Soy Milk


Nutrition: D

Taste: C

Cost: Low ($2 to $3 per half gallon)

Overall Grade: C

Pros: Soy Milk has more protein than most other dairy alternatives at a relatively low cost. It may have some health benefits for postmenopausal women or those suffering from heart disease, although this may not be your primary concern right now. Calcium and Vitamin D may be added.

Cons: Large amounts of soy milk may affect milk supply due to its isoflavone (phytoestrogen) content. Soy is the second most common food sensitivity in breastfed infants, so your baby may not tolerate it if he/she already has a dairy sensitivity. Low to moderate fat content. Too much soy can affect thyroid health. Soy may be a GMO (genetically modified plant). Most have a long list of added ingredients and the Calcium, Vitamin D and fat content varies by brand.

Nutrition Info (Silk Soymilk Original):

Calories:110

Fat: 4.5 grams

Carbs: 9 grams

Protein: 8 grams

Calcium: 45 % (added)

Vitamin D: 30 % (added)

Verdict: I do not recommend Soy milk while breastfeeding due to its phytoestrogen content and possible effect on milk supply. If you are looking for a dairy alternative that is high in protein, consider "Pea Protein Milk" or "High Protein Nutmilk" (see below).

Coconut Milk

Nutrition: C

Taste: C

Cost: Moderate ($4 per half gallon)

Overall Grade: C

Pros: Budget friendly, widely available, some with tree nut allergies may tolerate coconut as it is technically a 'fruit'. The taste is ok if you like coconut.

Cons: You'd think coconut milk has lots of fat, but the 'non canned' versions actually have very little fat and close to no protein. This is a big 'con' while breastfeeding as you and baby need lost of healthy fats and high quality protein. Canned coconut milk may be contaminated with BPA (or BPS if "BPA free"). Most have a long list of added ingredients.

Nutrition Info (So Delicious Original Coconut Milk):

Calories: 70

Fat: 4.5 grams

Carbs: 8 grams

Protein: <1 gram

Calcium: 10 % (added)

Vitamin D: 30 % (added)

Taste: If you are a fan of coconut, you might like coconut milk. However, I don't like tasting coconut in all of my smoothies and breakfast cereals so I'm gonna have to rate the taste a C-. I also think it is too thin and not creamy at all as you might imagine coconut milk to be.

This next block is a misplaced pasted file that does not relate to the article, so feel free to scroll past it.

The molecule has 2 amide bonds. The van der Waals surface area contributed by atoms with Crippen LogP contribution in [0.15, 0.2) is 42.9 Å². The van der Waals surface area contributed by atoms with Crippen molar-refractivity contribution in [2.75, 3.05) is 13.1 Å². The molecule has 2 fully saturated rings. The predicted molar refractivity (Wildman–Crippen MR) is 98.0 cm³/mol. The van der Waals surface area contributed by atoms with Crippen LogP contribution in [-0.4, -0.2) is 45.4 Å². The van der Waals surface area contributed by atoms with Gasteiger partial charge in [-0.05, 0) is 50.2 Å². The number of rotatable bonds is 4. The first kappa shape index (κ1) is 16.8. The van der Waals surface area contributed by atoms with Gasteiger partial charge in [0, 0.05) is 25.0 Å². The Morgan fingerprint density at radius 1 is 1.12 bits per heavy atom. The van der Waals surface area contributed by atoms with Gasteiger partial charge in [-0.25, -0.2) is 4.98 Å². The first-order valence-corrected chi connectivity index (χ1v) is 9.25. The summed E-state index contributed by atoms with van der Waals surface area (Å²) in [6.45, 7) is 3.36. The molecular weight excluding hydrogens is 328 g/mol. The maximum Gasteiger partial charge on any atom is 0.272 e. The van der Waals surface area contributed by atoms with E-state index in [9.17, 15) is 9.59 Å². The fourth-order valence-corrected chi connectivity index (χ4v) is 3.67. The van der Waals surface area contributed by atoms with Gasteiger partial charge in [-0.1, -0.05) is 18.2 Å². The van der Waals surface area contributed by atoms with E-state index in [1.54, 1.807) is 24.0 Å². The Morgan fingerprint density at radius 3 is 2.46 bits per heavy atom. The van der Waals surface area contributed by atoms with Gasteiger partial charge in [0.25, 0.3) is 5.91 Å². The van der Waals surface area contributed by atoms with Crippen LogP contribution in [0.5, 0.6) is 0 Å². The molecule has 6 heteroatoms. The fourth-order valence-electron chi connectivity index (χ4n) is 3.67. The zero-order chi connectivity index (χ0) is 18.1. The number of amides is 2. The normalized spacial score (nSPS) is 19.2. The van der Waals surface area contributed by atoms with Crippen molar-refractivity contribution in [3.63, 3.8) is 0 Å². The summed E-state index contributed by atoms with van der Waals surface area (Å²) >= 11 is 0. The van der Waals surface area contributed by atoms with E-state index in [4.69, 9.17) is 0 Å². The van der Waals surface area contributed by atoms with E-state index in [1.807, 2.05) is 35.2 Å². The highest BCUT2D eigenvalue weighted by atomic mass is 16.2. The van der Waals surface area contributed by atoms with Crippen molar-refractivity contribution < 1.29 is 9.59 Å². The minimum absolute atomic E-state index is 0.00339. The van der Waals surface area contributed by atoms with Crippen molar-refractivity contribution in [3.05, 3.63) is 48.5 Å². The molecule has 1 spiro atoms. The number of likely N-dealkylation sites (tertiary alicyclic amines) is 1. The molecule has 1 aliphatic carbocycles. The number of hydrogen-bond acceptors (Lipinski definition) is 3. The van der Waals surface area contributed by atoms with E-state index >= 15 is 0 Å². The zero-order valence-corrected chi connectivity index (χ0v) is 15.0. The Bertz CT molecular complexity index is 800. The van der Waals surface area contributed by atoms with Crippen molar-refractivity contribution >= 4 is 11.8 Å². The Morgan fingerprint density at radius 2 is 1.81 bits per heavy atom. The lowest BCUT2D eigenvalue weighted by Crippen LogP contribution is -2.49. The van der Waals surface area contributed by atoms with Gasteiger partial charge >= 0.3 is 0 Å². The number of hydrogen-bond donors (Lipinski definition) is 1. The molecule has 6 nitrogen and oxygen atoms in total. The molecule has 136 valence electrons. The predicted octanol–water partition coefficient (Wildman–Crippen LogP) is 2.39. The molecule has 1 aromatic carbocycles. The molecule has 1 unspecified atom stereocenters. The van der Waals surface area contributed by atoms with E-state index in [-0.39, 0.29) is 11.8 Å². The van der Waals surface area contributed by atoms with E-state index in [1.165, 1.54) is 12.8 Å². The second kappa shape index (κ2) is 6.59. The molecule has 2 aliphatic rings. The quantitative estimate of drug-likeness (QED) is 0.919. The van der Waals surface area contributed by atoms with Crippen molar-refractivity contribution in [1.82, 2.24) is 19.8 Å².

Verdict: The nutritional profile as well as taste of Coconut milk doesn't blow me away. It has almost no protein or healthy fats and you're better off adding some shredded coconut to your morning cereal. I wouldn't recommend canned coconut milk, either, due to possible BPA (Bisphenol A) exposure through the cans. This harmful chemical can reach your breast milk, although breastfed babies are usually exposed less than formula fed babies. For more information on BPA and how to avoid your and baby's exposure, see here.

Rice Milk

Nutrition: D

Taste: C+

Cost: Low ($2 to $3 per half gallon)

Overall Grade: C+

Pros: very low allergenic potential, dairy, soy & nut free, budget friendly and widely available.

Cons: Very high in simple carbs, very low in protein and fat. Rice milk is a source of arsenic, which is a health concern for infants, especially if consumed daily. May have a long list of additives.

Nutrition Info (Rice Dream Rice Drink Original):

Calories: 120

Fat: 2.5 grams

Carbs: 23 grams

Protein: 1 gram

Calcium: 30 % (added)

Vitamin D: 25 % (added)

Taste: I guess I was expecting more of rice milk; to me it tastes very thin/bland/boring, almost like water. Did not care for it, although it was a bit sweeter and less bitter than some other milk alternatives I've tried.

Verdict:

I do not recommend rice milk while breastfeeding due to its arsenic content. However, if you must drink rice milk due to multiple allergies/sensitivities or for any other reason, consider making your own by using low arsenic (white) rice and rinsing it several times before you start the cooking process to reduce the amount of arsenic.